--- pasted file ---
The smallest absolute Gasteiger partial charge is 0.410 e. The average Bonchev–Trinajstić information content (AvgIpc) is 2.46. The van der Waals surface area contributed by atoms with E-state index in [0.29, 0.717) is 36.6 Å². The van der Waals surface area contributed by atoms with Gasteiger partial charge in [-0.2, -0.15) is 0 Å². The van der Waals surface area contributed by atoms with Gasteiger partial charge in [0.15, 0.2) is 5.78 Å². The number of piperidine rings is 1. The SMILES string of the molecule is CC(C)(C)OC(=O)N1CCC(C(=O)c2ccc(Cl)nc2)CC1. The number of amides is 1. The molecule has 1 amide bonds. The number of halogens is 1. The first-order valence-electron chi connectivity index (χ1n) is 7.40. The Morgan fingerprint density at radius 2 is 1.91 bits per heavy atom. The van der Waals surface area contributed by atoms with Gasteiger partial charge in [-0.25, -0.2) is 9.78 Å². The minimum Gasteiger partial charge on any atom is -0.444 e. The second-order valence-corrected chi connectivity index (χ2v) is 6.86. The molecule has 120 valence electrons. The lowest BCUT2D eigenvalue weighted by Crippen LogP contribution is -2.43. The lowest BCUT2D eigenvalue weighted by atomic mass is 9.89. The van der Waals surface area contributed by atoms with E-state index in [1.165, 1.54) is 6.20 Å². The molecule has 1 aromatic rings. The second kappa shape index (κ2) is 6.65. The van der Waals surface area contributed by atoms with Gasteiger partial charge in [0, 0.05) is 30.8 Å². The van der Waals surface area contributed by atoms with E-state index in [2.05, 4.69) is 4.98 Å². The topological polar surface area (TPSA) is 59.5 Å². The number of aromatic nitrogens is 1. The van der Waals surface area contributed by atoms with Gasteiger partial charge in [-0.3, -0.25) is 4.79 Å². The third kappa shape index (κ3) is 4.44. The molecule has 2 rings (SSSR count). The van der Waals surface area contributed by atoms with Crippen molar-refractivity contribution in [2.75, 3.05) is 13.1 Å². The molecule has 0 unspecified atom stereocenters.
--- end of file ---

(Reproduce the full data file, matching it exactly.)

The smallest absolute Gasteiger partial charge is 0.410 e. The average Bonchev–Trinajstić information content (AvgIpc) is 2.46. The van der Waals surface area contributed by atoms with E-state index in [0.29, 0.717) is 36.6 Å². The van der Waals surface area contributed by atoms with Gasteiger partial charge in [-0.2, -0.15) is 0 Å². The van der Waals surface area contributed by atoms with Gasteiger partial charge in [0.15, 0.2) is 5.78 Å². The number of piperidine rings is 1. The SMILES string of the molecule is CC(C)(C)OC(=O)N1CCC(C(=O)c2ccc(Cl)nc2)CC1. The number of amides is 1. The molecule has 1 amide bonds. The number of halogens is 1. The first-order valence-electron chi connectivity index (χ1n) is 7.40. The Morgan fingerprint density at radius 2 is 1.91 bits per heavy atom. The van der Waals surface area contributed by atoms with Gasteiger partial charge in [-0.25, -0.2) is 9.78 Å². The minimum Gasteiger partial charge on any atom is -0.444 e. The second-order valence-corrected chi connectivity index (χ2v) is 6.86. The molecule has 120 valence electrons. The lowest BCUT2D eigenvalue weighted by Crippen LogP contribution is -2.43. The lowest BCUT2D eigenvalue weighted by atomic mass is 9.89. The van der Waals surface area contributed by atoms with E-state index in [1.165, 1.54) is 6.20 Å². The molecule has 1 aromatic rings. The second kappa shape index (κ2) is 6.65. The van der Waals surface area contributed by atoms with Gasteiger partial charge in [0, 0.05) is 30.8 Å². The van der Waals surface area contributed by atoms with E-state index in [2.05, 4.69) is 4.98 Å². The topological polar surface area (TPSA) is 59.5 Å². The number of aromatic nitrogens is 1. The van der Waals surface area contributed by atoms with Gasteiger partial charge in [-0.3, -0.25) is 4.79 Å². The third kappa shape index (κ3) is 4.44. The molecule has 2 rings (SSSR count). The van der Waals surface area contributed by atoms with Crippen molar-refractivity contribution in [2.75, 3.05) is 13.1 Å². The molecule has 0 unspecified atom stereocenters.